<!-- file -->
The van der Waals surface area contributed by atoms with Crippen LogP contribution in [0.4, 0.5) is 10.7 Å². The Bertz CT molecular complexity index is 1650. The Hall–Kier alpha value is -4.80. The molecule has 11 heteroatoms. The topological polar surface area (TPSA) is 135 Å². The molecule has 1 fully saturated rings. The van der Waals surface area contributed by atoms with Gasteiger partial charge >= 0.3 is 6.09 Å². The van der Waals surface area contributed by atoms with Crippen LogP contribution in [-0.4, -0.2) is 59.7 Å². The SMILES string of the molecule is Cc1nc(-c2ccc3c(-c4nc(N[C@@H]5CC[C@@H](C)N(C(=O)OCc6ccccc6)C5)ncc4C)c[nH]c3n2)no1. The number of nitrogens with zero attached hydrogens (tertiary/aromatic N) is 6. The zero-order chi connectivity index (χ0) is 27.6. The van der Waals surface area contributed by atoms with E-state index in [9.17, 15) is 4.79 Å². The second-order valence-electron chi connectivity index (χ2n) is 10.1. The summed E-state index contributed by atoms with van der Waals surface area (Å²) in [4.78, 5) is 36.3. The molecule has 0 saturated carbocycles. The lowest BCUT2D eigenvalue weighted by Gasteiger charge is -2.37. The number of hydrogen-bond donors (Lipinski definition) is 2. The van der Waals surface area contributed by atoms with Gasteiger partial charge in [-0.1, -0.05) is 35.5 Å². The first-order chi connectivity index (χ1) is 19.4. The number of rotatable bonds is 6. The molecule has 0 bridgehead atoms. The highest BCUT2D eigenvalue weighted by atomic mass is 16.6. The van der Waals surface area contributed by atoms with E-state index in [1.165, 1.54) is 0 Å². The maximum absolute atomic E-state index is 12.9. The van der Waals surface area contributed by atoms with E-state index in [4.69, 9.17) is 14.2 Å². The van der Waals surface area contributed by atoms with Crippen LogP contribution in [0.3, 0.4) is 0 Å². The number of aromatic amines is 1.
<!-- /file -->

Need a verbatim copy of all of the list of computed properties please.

The van der Waals surface area contributed by atoms with Crippen LogP contribution in [0.4, 0.5) is 10.7 Å². The Bertz CT molecular complexity index is 1650. The Hall–Kier alpha value is -4.80. The molecule has 11 heteroatoms. The topological polar surface area (TPSA) is 135 Å². The molecule has 1 fully saturated rings. The van der Waals surface area contributed by atoms with Gasteiger partial charge >= 0.3 is 6.09 Å². The van der Waals surface area contributed by atoms with Crippen LogP contribution in [-0.4, -0.2) is 59.7 Å². The SMILES string of the molecule is Cc1nc(-c2ccc3c(-c4nc(N[C@@H]5CC[C@@H](C)N(C(=O)OCc6ccccc6)C5)ncc4C)c[nH]c3n2)no1. The number of nitrogens with zero attached hydrogens (tertiary/aromatic N) is 6. The zero-order chi connectivity index (χ0) is 27.6. The van der Waals surface area contributed by atoms with E-state index in [9.17, 15) is 4.79 Å². The second-order valence-electron chi connectivity index (χ2n) is 10.1. The summed E-state index contributed by atoms with van der Waals surface area (Å²) in [4.78, 5) is 36.3. The molecule has 0 saturated carbocycles. The lowest BCUT2D eigenvalue weighted by Gasteiger charge is -2.37. The number of hydrogen-bond donors (Lipinski definition) is 2. The van der Waals surface area contributed by atoms with Gasteiger partial charge in [-0.1, -0.05) is 35.5 Å². The first-order chi connectivity index (χ1) is 19.4. The number of rotatable bonds is 6. The molecule has 0 bridgehead atoms. The highest BCUT2D eigenvalue weighted by atomic mass is 16.6. The van der Waals surface area contributed by atoms with E-state index in [1.165, 1.54) is 0 Å². The maximum absolute atomic E-state index is 12.9. The van der Waals surface area contributed by atoms with E-state index in [4.69, 9.17) is 14.2 Å². The van der Waals surface area contributed by atoms with Crippen LogP contribution in [0.3, 0.4) is 0 Å². The number of aromatic amines is 1.